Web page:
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Saying Goodbye to a Chronically Awesome Friend

Posted Jan 29 2013 10:22am
"Live fast, die pretty."  That's what one of my chronically awesome friends used to say.  Used to, because she died this past Sunday from complications of her multiple chronic illnesses.

As I sit here trying to catch up via social media to find out just what went wrong, I see once again that she and I share two of the same illnesses: fibromyalgia and liver-related diseases.  These are the reasons we connected over two years ago on Twitter.

Then when I shared my adventures of going to the Mayo Clinic in Arizona for my dysautonomia work-up, she followed with interest because she was thinking of making the same trip to get her assorted illness worked up and her treatment better planned and organized.

In the end, we both agreed:  our illnesses sucked and the time and expense of traveling to the Mayo Clinic for a workup and recommendations was well worth it.

Now I don't want you to get the wrong impression--we were really just acquaintances.  I am not privy to the details of what lead to her recent departure. What I do know is that she had been in and out of the hospital during the last several months and receiving home health care in between.  A mutual friend shared that she thought she might have picked up an infection while in the hospital that, in the end, her chronically compromised immune system just couldn't fight it off.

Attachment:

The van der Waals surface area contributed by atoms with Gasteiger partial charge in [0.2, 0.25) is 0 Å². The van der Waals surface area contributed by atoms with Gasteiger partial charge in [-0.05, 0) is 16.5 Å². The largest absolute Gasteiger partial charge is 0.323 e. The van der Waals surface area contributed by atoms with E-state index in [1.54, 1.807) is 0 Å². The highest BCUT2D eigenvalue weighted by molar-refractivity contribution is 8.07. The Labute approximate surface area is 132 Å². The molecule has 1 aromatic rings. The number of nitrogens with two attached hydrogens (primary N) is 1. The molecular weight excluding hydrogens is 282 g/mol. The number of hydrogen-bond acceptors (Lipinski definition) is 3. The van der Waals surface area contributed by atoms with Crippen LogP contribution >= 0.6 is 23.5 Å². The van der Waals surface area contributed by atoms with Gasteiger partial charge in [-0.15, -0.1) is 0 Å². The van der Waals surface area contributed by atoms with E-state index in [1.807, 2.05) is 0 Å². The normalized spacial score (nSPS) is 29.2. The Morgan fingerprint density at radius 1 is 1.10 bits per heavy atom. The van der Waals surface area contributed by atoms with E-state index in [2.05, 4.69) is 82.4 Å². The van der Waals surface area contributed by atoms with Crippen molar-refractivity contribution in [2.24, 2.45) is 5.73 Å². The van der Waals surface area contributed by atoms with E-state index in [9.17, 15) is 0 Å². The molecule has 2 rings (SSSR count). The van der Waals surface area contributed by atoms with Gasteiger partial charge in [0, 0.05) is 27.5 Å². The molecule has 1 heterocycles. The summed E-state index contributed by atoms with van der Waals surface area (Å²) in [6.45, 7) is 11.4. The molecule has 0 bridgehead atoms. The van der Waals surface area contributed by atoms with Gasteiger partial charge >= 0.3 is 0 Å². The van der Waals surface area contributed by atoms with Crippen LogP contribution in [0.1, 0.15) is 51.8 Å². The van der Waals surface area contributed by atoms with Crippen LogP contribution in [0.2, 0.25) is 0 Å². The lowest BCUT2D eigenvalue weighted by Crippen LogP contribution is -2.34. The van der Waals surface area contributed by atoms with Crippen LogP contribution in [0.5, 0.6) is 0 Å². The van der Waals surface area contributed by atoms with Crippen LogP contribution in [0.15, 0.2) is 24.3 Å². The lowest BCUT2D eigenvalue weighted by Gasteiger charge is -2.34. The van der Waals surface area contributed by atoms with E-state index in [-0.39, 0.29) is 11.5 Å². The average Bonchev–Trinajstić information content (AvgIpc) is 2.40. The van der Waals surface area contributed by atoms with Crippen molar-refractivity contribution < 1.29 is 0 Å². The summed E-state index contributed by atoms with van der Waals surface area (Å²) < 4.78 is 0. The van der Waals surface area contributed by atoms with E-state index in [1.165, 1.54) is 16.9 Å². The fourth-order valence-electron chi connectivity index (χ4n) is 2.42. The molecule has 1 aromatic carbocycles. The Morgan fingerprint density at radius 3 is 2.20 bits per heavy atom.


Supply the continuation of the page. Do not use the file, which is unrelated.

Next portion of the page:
Her close friends say that she died a fighter and a warrior, comforting her friends to the end.  I see the evidence in her social media footprint that she knew the Grim Reaper was close, but she managed to stay several steps ahead of him up to the bitter end.  She relished her wins against him.  And she relished her last birthday in November and the recent Christmas holidays, events she was able to enjoy despite his presence offstage, lurking about in the wings.

I know her friends and family find comfort in the fact that with her death, her pain and suffering have ended.  I acknowledge this as well.  But I am also upset that in life she wasn't able to find the pain control and disease management she needed to have an acceptable quality of life and to stay alive a while longer. I know that these were issues she struggled with for years.

Which leads me to ask demand: when will medicine truly alleviate our pain and suffering?  Because I know I don't want death to be what finally takes away my chronic pain, chronic fatigue and the assorted other symptoms of my chronic illnesses.

Before chronic illness destroyed her healthy life's plans, my friend was a honest-to-goodness, real life ballerina.  So today it gives me comfort to think that she is finally able to dance again.  Yes, she is dancing in heaven...

Goodbye my friend.  Rest in peace.




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